Dumb All Over

“This is about the fundamentalist right and weird things they do.”Frank Zappa (151)

Ms. Pinky

“It’s a device that was advertised in a Finnish pornographic magazine. I might even have a copy of it here. It was a vinyl head. About this big [the size of a human head – Ed] – with short hair. Mouth open about like that. Sponge rubber throat. Two speed vibrator attached to the throat. A squeeze bulb on the side underneath an ear that makes the jaws collapse. And this is Miss Pinky – that was the only thing that was in English in this ad. And I think ‘Jeee-zuz K-Rist. What is this?’. So I said ‘Well, we’ve got to get one of these.’ So we looked all over. Couldn’t find one until we got to Amsterdam. Smothers went into a sex shop and found two of them. So he bought them both. We put one on the crew bus for the boys to have fun with. And we used another one onstage and had it suck off the microphone a couple of times. And so I wrote the song about the little rubber head. It’s just straight reportage: ‘I got a girl with a little rubber head/Messes, around every night just before I go to bed/She never talked back like a lady might do/And she looks like she loves it every time I get through’.”Frank Zappa (931)

We’re Turning Again

“Of course, it’s a tribute to [Jimi Hendrix and – Ed] anybody who did anything in rock and roll that set the standards for what people are doing now, and often copying in a bad way. You know, to me the original stuff… it’s just like the original rhythm and blues records. There’s nothing like it. A lot of those same things are being re-recorded again and recorded cleaner and nicer and better and whatever, faster. But it’s not the same. And it’s really not New Wave and it’s not improved anything. It’s just today’s freeze-dried version of the mannerisms of another form of music that already happened.”Frank Zappa (932)

Valley Girl

“Well you have to understand that I’m not too thrilled about the Valley as an aesthetic concept. You know. I mean the San Fernando Valley, to me, represents a number of very evil things. I probably shouldn’t be saying that because a lot of people think this is a nice, cute, harmless song. But I don’t like the Valley. I shouldn’t say anything more than that.”Frank Zappa (933)
“People that are offended by the song are people that have their nose out of joint about something because the song is by no means offensive. It isn’t. It’s funny. It’s comedy. I see a little of myself in that song. I do paint my toenails. I don’t go to a salon to get a leg wax or anything like that, but I can imagine what it’s like. I’m not going to get offended because someone knows that I do that. So I think that when people take offense at things, they should really know the whole story, because anybody who knows the whole story behind that song could not possibly be offended by it. There’s nothing offensive about it. Bar mitzvahs is where it started. I would go to bar mitzvahs and come back speaking Valley lingo that everyone at the bar mitzvah was speaking and the song came out of that. Before I was doing it, Laraine Newman was doing it. And no one was getting offended by that. I guess maybe she didn’t strike something that offended them. Bikini waxes, Pac-Man, sado-masochism, whatever.”Moon Unit Zappa (933)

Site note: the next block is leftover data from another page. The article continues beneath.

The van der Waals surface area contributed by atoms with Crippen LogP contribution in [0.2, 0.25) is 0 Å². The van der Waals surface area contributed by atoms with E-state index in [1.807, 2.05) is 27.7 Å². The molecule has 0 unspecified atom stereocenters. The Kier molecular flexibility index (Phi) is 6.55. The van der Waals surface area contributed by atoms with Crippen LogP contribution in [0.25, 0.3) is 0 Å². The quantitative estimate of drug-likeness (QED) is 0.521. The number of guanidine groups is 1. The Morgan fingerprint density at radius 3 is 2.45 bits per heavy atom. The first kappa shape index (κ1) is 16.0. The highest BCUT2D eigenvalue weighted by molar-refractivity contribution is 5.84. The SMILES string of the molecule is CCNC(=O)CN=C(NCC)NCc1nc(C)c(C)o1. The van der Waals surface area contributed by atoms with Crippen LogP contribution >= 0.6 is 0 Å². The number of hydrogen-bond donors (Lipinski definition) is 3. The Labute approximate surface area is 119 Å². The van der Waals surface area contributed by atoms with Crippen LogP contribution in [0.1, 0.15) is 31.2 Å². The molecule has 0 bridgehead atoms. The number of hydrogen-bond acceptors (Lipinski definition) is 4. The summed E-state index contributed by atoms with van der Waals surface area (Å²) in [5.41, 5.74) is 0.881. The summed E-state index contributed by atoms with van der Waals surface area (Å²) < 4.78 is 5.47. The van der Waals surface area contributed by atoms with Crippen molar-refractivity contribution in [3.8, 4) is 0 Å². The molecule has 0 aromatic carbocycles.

Bob In Dacron

“‘Bob in Dacron’ is about this dumpy middle-aged guy who’s getting dressed to go to a singles bar. He’s wearing black shoes, socks, garters and those ugly boxer shorts middle-aged guys prefer. He jumps onto the stage, and there are these racks of stupid-looking clothes. In the center of the stage is this thing behind which is hidden three imaginary girls, the kind Bob imagines would respond to a groovy guy like him. He goes from rack to rack, and finally gets this really ugly wardrobe on. Then we get to see what his body really looks like; this animated painting shows it. Also, we have a tennis instructor, a shoeshine boy and a doctor giving him advice on the care and maintenance of his body; they’re joined by the three girls and pair off. The scene changes to this ’50s beatnik club where Bob makes his grand entrance. The bartender gets so busy waiting on tables that he splits in half and his guts fall out. The puppet splits in half and two dancers hop out. Bob gets drunk, makes an a – of himself and gets thrown out. He meets Jane, a bag lady. He’s still trying to get a piece of a – , but he can’t quite do it with her. She doesn’t like him either and goes to sleep. As she dreams, she emerges from her pile of overcoats and she’s this beautiful naked girl who starts dancing around. Bob’s imagining that maybe underneath these rags there’s this terrific girl, but it turns out it’s not true. Because eventually we find out what Jane’s body is really like. And it has a surprise ending.”Frank Zappa (934)

Broadway The Hard Way (The Album)

“‘Broadway The Hard Way’ was very very specific, because it was about the 1988 election and all the televangelist stuff. But that kind of specific stuff, although it gets stale very quickly in the short term, in the long term it may be an interesting historical document the same way ‘We’re Only In It For The Money’ is. Because at that time, in ’67/’68 when we did that, it seemed almost redundant to sing about flower power, because we were right in the middle of it – so who could give a fuck? But listen to it today, and it’s the only album from the period that raises an eyebrow about flower power and what hippies were all about.”Frank Zappa (935)